3. Dropbox and Google Docs are for storage. Dropbox is for long-term storage. GDocs is to for collaborative documents, but always to be linked in to a discussion on Notion. We live in perpetual fear of losing things in the ill-maintained and hard to find world of Google Drive. If you find yourself using Google Drive as the main interface, you've gone wrong somewhere.
  4. Monday is for task specific discussions. If something gets to Monday, it's a specific actionable task, ideally one that can be completed in a week. If it's longer, it should be split into subtasks.
  5. Github and the pull requests therein are for code-specific discussions about implementation, robustness, and correctness, intended primarily for the dev-team.

We had already been using a Notion template I had created (in expectation of team growth) for some time, and this made things quite a bit easier to manage in specific cases. For example, user directed work started in User Requests, which used a Notion database and templates to answer specific questions that were useful to the product team for picking them up. Notion templates have been essential, as they can easily present fixed questions that make sure nothing important gets missed due to time.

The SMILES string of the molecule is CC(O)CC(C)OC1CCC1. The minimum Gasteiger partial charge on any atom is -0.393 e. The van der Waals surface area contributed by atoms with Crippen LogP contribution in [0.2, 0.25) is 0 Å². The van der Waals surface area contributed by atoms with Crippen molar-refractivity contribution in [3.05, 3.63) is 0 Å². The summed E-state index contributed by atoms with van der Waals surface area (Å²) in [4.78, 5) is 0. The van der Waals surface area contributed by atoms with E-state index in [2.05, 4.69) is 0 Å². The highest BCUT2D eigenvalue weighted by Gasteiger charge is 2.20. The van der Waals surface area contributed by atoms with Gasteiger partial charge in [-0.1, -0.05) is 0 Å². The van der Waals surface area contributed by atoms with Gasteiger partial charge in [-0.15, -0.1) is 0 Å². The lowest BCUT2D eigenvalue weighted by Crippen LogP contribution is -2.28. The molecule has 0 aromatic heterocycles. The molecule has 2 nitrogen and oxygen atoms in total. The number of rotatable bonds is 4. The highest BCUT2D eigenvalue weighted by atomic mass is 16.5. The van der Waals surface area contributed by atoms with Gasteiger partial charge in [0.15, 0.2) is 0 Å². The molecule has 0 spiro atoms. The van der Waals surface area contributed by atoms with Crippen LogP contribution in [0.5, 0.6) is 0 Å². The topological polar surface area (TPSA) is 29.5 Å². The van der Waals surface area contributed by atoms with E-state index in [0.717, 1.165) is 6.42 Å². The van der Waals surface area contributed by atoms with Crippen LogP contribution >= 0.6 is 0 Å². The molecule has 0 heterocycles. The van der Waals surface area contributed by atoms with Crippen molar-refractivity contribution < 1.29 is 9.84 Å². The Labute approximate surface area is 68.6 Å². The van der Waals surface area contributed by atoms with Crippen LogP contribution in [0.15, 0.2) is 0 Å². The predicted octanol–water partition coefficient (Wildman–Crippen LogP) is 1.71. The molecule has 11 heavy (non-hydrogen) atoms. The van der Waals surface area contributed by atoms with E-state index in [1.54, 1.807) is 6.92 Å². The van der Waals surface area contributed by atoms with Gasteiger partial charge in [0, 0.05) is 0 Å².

Broader categories were also made, with specific desks (or documents) for each team member where they could manage their day-to-day, and link in others as needed.


§Phase 4: Emergent Pipelining

Once we had this in place, the next step was to put together a more cohesive flow for things. When you're a two person company that hangs out all the time, it's pretty easy to discuss this feature or the next six months of product in between sets during a workout. When more people are involved, information can get lost (too few touchpoints), or meeting loads become unbearable (too many).

My primary goal for the development team was to keep scheduled meetings to a minimum - and to be clear about who needed to be at a meeting and who didn't. Everyone can see the calendar, and is always welcome to sit in - but if you find yourself regularly tuning out a meeting you're invited to, it's a sign you don't need to be there - or you do and you probably shouldn't be tuning out.